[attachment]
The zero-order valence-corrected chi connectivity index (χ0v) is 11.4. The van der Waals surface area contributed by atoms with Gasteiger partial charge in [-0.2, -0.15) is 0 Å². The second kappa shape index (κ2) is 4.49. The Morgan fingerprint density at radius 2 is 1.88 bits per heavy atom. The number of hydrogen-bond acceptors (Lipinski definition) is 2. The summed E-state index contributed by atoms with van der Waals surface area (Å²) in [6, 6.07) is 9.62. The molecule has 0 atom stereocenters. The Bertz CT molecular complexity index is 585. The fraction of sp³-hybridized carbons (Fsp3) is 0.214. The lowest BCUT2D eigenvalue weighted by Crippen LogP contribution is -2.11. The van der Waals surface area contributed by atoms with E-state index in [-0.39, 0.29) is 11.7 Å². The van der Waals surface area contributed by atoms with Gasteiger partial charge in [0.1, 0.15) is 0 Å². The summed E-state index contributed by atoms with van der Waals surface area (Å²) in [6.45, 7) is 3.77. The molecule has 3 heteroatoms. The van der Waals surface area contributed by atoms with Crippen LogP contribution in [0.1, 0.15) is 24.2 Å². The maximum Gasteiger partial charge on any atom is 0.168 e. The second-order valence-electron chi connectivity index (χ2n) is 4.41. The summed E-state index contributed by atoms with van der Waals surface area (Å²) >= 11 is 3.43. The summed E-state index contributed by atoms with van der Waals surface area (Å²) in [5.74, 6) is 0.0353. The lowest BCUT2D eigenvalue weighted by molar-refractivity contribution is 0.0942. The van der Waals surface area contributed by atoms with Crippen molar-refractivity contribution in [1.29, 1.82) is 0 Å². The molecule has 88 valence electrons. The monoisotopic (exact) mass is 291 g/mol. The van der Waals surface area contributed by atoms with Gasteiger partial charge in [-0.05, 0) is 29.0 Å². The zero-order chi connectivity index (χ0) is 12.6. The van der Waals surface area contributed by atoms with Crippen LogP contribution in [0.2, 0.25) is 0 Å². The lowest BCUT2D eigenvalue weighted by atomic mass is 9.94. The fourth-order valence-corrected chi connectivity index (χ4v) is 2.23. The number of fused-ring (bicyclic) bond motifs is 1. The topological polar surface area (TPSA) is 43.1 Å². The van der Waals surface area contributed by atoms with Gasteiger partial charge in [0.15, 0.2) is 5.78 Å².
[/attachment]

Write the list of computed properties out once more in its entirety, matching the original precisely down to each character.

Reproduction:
The zero-order valence-corrected chi connectivity index (χ0v) is 11.4. The van der Waals surface area contributed by atoms with Gasteiger partial charge in [-0.2, -0.15) is 0 Å². The second kappa shape index (κ2) is 4.49. The Morgan fingerprint density at radius 2 is 1.88 bits per heavy atom. The number of hydrogen-bond acceptors (Lipinski definition) is 2. The summed E-state index contributed by atoms with van der Waals surface area (Å²) in [6, 6.07) is 9.62. The molecule has 0 atom stereocenters. The Bertz CT molecular complexity index is 585. The fraction of sp³-hybridized carbons (Fsp3) is 0.214. The lowest BCUT2D eigenvalue weighted by Crippen LogP contribution is -2.11. The van der Waals surface area contributed by atoms with E-state index in [-0.39, 0.29) is 11.7 Å². The van der Waals surface area contributed by atoms with Gasteiger partial charge in [0.1, 0.15) is 0 Å². The summed E-state index contributed by atoms with van der Waals surface area (Å²) in [6.45, 7) is 3.77. The molecule has 3 heteroatoms. The van der Waals surface area contributed by atoms with Crippen LogP contribution in [0.1, 0.15) is 24.2 Å². The maximum Gasteiger partial charge on any atom is 0.168 e. The second-order valence-electron chi connectivity index (χ2n) is 4.41. The summed E-state index contributed by atoms with van der Waals surface area (Å²) >= 11 is 3.43. The summed E-state index contributed by atoms with van der Waals surface area (Å²) in [5.74, 6) is 0.0353. The lowest BCUT2D eigenvalue weighted by molar-refractivity contribution is 0.0942. The van der Waals surface area contributed by atoms with Crippen molar-refractivity contribution in [1.29, 1.82) is 0 Å². The molecule has 88 valence electrons. The monoisotopic (exact) mass is 291 g/mol. The van der Waals surface area contributed by atoms with Gasteiger partial charge in [-0.05, 0) is 29.0 Å². The zero-order chi connectivity index (χ0) is 12.6. The van der Waals surface area contributed by atoms with Crippen LogP contribution in [0.2, 0.25) is 0 Å². The lowest BCUT2D eigenvalue weighted by atomic mass is 9.94. The fourth-order valence-corrected chi connectivity index (χ4v) is 2.23. The number of fused-ring (bicyclic) bond motifs is 1. The topological polar surface area (TPSA) is 43.1 Å². The van der Waals surface area contributed by atoms with Gasteiger partial charge in [0.15, 0.2) is 5.78 Å².